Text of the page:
Divorce and family law attorneys serving Kane County and the surrounding areas

Divorce and family law attorneys serving Kane County and the surrounding areas

Talk to our attorneys today.

Protecting Your Rights In Family Matters

Factors that affect whether you receive maintenance after divorce

On Behalf of | Feb 5, 2021 | Divorce

Financial independence is a primary concern for people ending their marriage, particularly when one spouse supported the other financially. Perhaps you left a job to take care of your kids and home full-time, or you sacrificed your own career ambitions to support your spouse’s professional endeavors.

In these situations, you should understand the factors that will affect whether you receive financial support after a divorce in the form of maintenance.

What do the courts consider?

When someone requests maintenance (formerly known as alimony), the courts will examine several factors.

  • Your financial resources – Do you have enough property or income to support yourself? If you do, then maintenance may not be necessary.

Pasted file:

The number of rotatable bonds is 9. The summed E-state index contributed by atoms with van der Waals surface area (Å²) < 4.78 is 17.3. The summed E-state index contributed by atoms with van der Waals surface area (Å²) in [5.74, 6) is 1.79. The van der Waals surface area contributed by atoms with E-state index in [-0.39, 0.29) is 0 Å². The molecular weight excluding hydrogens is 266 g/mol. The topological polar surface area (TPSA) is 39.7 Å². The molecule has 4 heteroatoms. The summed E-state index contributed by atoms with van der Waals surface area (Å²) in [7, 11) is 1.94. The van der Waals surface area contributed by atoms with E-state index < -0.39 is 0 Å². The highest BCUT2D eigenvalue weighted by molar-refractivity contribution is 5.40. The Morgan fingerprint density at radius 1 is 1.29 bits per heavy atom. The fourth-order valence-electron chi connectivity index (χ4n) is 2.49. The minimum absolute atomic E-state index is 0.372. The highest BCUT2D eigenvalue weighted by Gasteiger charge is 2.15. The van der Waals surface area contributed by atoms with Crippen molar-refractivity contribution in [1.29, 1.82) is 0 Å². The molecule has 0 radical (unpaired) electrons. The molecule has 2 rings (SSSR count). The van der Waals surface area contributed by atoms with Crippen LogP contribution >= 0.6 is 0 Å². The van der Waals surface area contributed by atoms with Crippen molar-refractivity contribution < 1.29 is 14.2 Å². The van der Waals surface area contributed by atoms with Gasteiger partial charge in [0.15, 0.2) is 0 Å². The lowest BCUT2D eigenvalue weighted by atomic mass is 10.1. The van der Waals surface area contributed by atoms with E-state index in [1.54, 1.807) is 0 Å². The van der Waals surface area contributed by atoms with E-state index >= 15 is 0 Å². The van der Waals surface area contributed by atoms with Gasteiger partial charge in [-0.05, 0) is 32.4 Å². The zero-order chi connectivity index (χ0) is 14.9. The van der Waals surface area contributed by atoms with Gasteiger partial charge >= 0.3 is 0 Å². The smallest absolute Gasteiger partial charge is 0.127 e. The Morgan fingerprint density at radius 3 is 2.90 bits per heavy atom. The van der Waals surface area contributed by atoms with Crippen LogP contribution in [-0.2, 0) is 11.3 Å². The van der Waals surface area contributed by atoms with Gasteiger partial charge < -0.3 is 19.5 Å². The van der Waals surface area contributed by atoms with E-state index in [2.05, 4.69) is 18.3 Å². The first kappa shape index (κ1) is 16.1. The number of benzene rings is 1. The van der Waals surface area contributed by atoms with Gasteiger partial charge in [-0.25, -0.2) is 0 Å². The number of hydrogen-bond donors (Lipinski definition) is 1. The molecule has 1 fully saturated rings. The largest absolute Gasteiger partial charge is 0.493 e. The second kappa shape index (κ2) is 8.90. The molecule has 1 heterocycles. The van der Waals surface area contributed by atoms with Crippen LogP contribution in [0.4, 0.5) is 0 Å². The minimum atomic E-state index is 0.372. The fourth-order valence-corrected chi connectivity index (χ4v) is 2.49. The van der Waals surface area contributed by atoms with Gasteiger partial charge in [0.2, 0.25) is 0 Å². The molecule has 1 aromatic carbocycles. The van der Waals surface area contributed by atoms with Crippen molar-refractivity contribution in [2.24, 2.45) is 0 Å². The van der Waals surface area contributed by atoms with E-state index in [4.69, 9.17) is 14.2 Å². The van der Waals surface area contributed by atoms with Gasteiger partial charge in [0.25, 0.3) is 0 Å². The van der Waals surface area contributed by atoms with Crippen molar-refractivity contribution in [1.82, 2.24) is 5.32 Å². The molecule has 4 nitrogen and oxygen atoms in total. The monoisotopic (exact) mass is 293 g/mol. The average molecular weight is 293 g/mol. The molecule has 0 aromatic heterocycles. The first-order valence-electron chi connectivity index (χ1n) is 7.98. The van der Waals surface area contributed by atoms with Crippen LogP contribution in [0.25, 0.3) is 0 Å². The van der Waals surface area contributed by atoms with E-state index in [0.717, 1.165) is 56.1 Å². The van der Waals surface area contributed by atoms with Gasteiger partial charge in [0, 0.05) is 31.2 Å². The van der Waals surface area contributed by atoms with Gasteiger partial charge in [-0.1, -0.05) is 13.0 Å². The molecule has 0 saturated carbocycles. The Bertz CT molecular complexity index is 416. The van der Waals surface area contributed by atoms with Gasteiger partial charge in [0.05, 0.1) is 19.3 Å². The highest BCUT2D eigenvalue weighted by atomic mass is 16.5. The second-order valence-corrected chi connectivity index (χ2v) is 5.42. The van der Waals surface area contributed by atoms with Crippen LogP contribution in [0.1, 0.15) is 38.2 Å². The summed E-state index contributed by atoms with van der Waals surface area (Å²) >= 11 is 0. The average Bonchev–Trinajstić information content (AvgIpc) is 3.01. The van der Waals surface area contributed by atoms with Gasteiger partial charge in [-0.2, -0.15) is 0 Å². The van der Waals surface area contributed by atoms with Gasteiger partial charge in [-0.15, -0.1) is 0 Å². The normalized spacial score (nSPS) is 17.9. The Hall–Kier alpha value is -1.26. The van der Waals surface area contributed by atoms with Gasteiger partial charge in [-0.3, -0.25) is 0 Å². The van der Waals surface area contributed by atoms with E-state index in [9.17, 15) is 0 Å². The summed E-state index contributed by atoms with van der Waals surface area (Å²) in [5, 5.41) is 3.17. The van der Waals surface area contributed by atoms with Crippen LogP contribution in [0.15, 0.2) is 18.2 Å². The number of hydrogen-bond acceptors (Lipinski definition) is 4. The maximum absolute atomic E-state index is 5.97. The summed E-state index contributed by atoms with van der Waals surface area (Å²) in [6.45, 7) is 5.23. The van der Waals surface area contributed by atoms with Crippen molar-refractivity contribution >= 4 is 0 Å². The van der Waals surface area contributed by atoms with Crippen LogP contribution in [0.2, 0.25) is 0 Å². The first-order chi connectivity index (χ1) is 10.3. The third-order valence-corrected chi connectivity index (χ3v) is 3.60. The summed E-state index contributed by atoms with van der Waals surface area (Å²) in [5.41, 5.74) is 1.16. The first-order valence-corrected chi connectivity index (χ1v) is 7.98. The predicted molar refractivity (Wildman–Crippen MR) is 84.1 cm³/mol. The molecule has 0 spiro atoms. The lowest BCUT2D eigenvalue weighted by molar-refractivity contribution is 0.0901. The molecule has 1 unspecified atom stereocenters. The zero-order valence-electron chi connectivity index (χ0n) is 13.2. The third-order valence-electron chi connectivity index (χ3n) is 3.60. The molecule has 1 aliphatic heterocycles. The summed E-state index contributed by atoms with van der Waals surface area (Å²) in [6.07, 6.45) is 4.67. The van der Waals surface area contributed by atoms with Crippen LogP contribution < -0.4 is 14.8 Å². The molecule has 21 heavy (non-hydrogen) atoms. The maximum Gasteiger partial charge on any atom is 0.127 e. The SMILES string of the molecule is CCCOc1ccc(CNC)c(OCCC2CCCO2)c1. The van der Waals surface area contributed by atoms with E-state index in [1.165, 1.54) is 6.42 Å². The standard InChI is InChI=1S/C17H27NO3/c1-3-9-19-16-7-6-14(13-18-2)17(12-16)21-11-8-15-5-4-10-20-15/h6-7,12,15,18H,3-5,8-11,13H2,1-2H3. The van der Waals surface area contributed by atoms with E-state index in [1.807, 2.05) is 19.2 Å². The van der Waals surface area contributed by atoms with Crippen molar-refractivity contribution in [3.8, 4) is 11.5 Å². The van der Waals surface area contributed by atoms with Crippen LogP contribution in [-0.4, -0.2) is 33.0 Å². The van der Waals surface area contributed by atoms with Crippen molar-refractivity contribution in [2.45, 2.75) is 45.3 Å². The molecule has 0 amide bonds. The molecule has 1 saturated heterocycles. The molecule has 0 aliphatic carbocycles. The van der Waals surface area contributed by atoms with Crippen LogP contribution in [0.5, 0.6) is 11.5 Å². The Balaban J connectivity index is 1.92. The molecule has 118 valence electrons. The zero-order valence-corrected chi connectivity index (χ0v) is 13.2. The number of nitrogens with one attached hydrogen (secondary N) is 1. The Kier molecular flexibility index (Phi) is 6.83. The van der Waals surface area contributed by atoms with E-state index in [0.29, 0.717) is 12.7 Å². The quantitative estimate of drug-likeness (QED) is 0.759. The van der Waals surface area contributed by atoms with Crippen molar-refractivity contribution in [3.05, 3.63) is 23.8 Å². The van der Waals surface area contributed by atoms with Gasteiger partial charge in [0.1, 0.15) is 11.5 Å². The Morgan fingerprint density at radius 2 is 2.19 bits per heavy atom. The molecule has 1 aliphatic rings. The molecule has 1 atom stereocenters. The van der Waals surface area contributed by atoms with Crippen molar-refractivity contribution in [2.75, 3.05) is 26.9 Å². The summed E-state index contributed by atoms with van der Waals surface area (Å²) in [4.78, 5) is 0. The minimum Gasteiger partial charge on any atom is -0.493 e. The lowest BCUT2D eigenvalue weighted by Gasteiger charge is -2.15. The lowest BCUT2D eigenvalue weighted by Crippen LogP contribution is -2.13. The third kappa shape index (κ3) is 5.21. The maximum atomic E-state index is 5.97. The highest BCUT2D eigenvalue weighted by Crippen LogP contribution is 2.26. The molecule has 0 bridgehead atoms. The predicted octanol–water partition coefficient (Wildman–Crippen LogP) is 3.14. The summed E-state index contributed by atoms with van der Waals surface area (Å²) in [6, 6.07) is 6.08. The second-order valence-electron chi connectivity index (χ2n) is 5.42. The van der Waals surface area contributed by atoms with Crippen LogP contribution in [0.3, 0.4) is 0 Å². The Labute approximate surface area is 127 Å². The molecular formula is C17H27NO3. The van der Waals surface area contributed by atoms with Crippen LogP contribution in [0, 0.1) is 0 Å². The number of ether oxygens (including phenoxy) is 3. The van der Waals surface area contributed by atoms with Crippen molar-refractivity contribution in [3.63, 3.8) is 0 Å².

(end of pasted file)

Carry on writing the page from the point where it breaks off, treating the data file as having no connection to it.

• Your ex’s financial resources – Even if you would benefit from maintenance, the courts may not award it if doing so would make it impossible for the payer to support themselves.
  • Your ability to make a living – If you do not have an income, the courts will assess the time and effort it would take for you to start earning money. Do you need training? More schooling? Is meaningful employment even possible based on your age and health?
  • Details of your marriage – The courts will examine information like how long your marriage lasted, what your marital lifestyle entailed and the extent to which you contributed to advancing your ex’s career.

Based on these and other relevant details, the courts will decide whether maintenance is appropriate.

Maintaining control of the outcome

It can be very stressful to leave decisions in the court’s hands, as there are no guarantees. And people have much less control when a case goes to a judge for a decision.

Thus, working out maintenance-related agreements yourselves outside of court can be preferable. You can do this by ensuring you have a valid prenuptial or postnuptial agreement in place that addresses maintenance.

Alternatively, you can resolve the issue outside of court with alternative dispute resolutions. Doing so requires parties to work together to reach agreements, which can ultimately be a more peaceful and fair way to resolve these complicated issues.

Maintenance can be a heated issue when parties divorce in Illinois. However, you can tackle this issue more easily with information about your rights and an understanding of what you can expect.

FindLaw Network